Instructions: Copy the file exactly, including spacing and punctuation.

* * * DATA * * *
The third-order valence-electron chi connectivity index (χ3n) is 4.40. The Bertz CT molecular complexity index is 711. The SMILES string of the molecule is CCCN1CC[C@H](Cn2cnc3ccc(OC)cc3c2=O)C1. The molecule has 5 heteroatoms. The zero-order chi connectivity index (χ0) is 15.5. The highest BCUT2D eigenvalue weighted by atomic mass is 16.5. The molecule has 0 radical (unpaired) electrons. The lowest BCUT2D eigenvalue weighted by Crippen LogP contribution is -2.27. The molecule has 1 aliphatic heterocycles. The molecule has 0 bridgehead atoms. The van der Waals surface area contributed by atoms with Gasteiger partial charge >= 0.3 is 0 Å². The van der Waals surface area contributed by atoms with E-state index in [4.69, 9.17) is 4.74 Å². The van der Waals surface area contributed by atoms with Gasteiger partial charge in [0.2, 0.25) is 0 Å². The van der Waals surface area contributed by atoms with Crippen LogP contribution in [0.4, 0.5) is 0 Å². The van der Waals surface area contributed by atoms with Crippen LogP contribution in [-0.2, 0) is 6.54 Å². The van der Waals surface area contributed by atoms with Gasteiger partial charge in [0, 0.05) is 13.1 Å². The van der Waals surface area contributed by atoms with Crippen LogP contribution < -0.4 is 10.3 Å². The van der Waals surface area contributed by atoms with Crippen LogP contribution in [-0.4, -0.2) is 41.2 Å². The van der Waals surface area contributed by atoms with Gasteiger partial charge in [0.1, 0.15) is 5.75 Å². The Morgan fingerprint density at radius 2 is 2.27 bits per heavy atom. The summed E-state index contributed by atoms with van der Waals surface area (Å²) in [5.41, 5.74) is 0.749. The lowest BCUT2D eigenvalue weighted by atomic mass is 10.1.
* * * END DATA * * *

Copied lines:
The third-order valence-electron chi connectivity index (χ3n) is 4.40. The Bertz CT molecular complexity index is 711. The SMILES string of the molecule is CCCN1CC[C@H](Cn2cnc3ccc(OC)cc3c2=O)C1. The molecule has 5 heteroatoms. The zero-order chi connectivity index (χ0) is 15.5. The highest BCUT2D eigenvalue weighted by atomic mass is 16.5. The molecule has 0 radical (unpaired) electrons. The lowest BCUT2D eigenvalue weighted by Crippen LogP contribution is -2.27. The molecule has 1 aliphatic heterocycles. The molecule has 0 bridgehead atoms. The van der Waals surface area contributed by atoms with Gasteiger partial charge >= 0.3 is 0 Å². The van der Waals surface area contributed by atoms with E-state index in [4.69, 9.17) is 4.74 Å². The van der Waals surface area contributed by atoms with Gasteiger partial charge in [0.2, 0.25) is 0 Å². The van der Waals surface area contributed by atoms with Crippen LogP contribution in [0.4, 0.5) is 0 Å². The van der Waals surface area contributed by atoms with Crippen LogP contribution in [-0.2, 0) is 6.54 Å². The van der Waals surface area contributed by atoms with Gasteiger partial charge in [0, 0.05) is 13.1 Å². The van der Waals surface area contributed by atoms with Crippen LogP contribution < -0.4 is 10.3 Å². The van der Waals surface area contributed by atoms with Crippen LogP contribution in [-0.4, -0.2) is 41.2 Å². The van der Waals surface area contributed by atoms with Gasteiger partial charge in [0.1, 0.15) is 5.75 Å². The Morgan fingerprint density at radius 2 is 2.27 bits per heavy atom. The summed E-state index contributed by atoms with van der Waals surface area (Å²) in [5.41, 5.74) is 0.749. The lowest BCUT2D eigenvalue weighted by atomic mass is 10.1.